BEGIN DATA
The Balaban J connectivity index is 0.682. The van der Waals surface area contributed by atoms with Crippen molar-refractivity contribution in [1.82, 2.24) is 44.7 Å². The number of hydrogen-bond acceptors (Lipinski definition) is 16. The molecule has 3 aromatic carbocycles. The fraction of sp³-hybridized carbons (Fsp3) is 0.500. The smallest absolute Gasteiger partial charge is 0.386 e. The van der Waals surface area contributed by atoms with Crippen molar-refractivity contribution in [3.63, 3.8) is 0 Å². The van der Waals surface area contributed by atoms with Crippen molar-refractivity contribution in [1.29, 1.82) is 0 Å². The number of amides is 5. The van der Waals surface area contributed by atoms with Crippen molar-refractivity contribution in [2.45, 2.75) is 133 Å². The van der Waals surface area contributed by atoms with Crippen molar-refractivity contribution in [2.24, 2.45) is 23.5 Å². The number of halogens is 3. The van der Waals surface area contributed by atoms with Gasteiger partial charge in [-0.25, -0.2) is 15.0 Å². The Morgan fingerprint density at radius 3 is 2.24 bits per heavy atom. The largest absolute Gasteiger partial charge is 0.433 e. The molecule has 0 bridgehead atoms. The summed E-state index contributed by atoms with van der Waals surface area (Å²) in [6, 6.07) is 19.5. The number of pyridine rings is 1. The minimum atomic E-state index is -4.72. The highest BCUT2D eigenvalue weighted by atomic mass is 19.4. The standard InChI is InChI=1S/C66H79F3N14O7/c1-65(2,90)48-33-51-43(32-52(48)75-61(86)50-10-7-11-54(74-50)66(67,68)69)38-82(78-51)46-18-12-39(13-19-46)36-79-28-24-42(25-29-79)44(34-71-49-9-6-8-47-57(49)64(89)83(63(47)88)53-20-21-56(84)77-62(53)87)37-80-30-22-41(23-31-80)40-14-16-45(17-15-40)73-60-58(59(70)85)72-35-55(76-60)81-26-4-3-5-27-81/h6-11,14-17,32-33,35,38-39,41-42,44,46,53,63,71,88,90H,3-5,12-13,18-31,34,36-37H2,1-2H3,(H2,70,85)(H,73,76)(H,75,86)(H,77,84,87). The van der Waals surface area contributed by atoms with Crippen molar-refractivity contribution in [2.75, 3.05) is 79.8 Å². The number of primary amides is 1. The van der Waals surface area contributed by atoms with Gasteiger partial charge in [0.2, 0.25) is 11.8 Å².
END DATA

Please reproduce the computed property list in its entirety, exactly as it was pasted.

The Balaban J connectivity index is 0.682. The van der Waals surface area contributed by atoms with Crippen molar-refractivity contribution in [1.82, 2.24) is 44.7 Å². The number of hydrogen-bond acceptors (Lipinski definition) is 16. The molecule has 3 aromatic carbocycles. The fraction of sp³-hybridized carbons (Fsp3) is 0.500. The smallest absolute Gasteiger partial charge is 0.386 e. The van der Waals surface area contributed by atoms with Crippen molar-refractivity contribution in [3.63, 3.8) is 0 Å². The van der Waals surface area contributed by atoms with Crippen molar-refractivity contribution in [1.29, 1.82) is 0 Å². The number of amides is 5. The van der Waals surface area contributed by atoms with Crippen molar-refractivity contribution in [2.45, 2.75) is 133 Å². The van der Waals surface area contributed by atoms with Crippen molar-refractivity contribution in [2.24, 2.45) is 23.5 Å². The number of halogens is 3. The van der Waals surface area contributed by atoms with Gasteiger partial charge in [-0.25, -0.2) is 15.0 Å². The Morgan fingerprint density at radius 3 is 2.24 bits per heavy atom. The largest absolute Gasteiger partial charge is 0.433 e. The molecule has 0 bridgehead atoms. The summed E-state index contributed by atoms with van der Waals surface area (Å²) in [6, 6.07) is 19.5. The number of pyridine rings is 1. The minimum atomic E-state index is -4.72. The highest BCUT2D eigenvalue weighted by atomic mass is 19.4. The standard InChI is InChI=1S/C66H79F3N14O7/c1-65(2,90)48-33-51-43(32-52(48)75-61(86)50-10-7-11-54(74-50)66(67,68)69)38-82(78-51)46-18-12-39(13-19-46)36-79-28-24-42(25-29-79)44(34-71-49-9-6-8-47-57(49)64(89)83(63(47)88)53-20-21-56(84)77-62(53)87)37-80-30-22-41(23-31-80)40-14-16-45(17-15-40)73-60-58(59(70)85)72-35-55(76-60)81-26-4-3-5-27-81/h6-11,14-17,32-33,35,38-39,41-42,44,46,53,63,71,88,90H,3-5,12-13,18-31,34,36-37H2,1-2H3,(H2,70,85)(H,73,76)(H,75,86)(H,77,84,87). The van der Waals surface area contributed by atoms with Crippen molar-refractivity contribution in [2.75, 3.05) is 79.8 Å². The number of primary amides is 1. The van der Waals surface area contributed by atoms with Gasteiger partial charge in [0.2, 0.25) is 11.8 Å².